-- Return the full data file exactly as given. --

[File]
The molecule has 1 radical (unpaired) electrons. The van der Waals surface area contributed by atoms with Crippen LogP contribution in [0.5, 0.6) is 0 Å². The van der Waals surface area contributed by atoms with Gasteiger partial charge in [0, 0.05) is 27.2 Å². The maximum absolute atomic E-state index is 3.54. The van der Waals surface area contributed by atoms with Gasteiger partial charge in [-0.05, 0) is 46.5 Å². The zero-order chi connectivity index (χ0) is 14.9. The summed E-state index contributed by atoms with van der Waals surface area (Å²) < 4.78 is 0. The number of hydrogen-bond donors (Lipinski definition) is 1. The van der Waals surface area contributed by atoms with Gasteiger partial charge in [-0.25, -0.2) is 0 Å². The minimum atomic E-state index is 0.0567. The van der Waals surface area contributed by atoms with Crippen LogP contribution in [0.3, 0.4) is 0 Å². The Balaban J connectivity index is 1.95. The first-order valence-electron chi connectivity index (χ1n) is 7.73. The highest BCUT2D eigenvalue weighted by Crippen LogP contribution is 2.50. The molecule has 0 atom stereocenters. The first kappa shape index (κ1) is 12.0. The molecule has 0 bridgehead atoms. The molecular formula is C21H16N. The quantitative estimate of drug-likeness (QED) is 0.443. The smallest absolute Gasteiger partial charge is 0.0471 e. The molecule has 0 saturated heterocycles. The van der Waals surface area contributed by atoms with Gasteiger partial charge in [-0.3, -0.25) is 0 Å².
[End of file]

The molecule has 1 radical (unpaired) electrons. The van der Waals surface area contributed by atoms with Crippen LogP contribution in [0.5, 0.6) is 0 Å². The van der Waals surface area contributed by atoms with Gasteiger partial charge in [0, 0.05) is 27.2 Å². The maximum absolute atomic E-state index is 3.54. The van der Waals surface area contributed by atoms with Gasteiger partial charge in [-0.05, 0) is 46.5 Å². The zero-order chi connectivity index (χ0) is 14.9. The summed E-state index contributed by atoms with van der Waals surface area (Å²) < 4.78 is 0. The number of hydrogen-bond donors (Lipinski definition) is 1. The van der Waals surface area contributed by atoms with Gasteiger partial charge in [-0.25, -0.2) is 0 Å². The minimum atomic E-state index is 0.0567. The van der Waals surface area contributed by atoms with Crippen LogP contribution in [0.3, 0.4) is 0 Å². The Balaban J connectivity index is 1.95. The first-order valence-electron chi connectivity index (χ1n) is 7.73. The highest BCUT2D eigenvalue weighted by Crippen LogP contribution is 2.50. The molecule has 0 atom stereocenters. The first kappa shape index (κ1) is 12.0. The molecule has 0 bridgehead atoms. The molecular formula is C21H16N. The quantitative estimate of drug-likeness (QED) is 0.443. The smallest absolute Gasteiger partial charge is 0.0471 e. The molecule has 0 saturated heterocycles. The van der Waals surface area contributed by atoms with Gasteiger partial charge in [-0.3, -0.25) is 0 Å².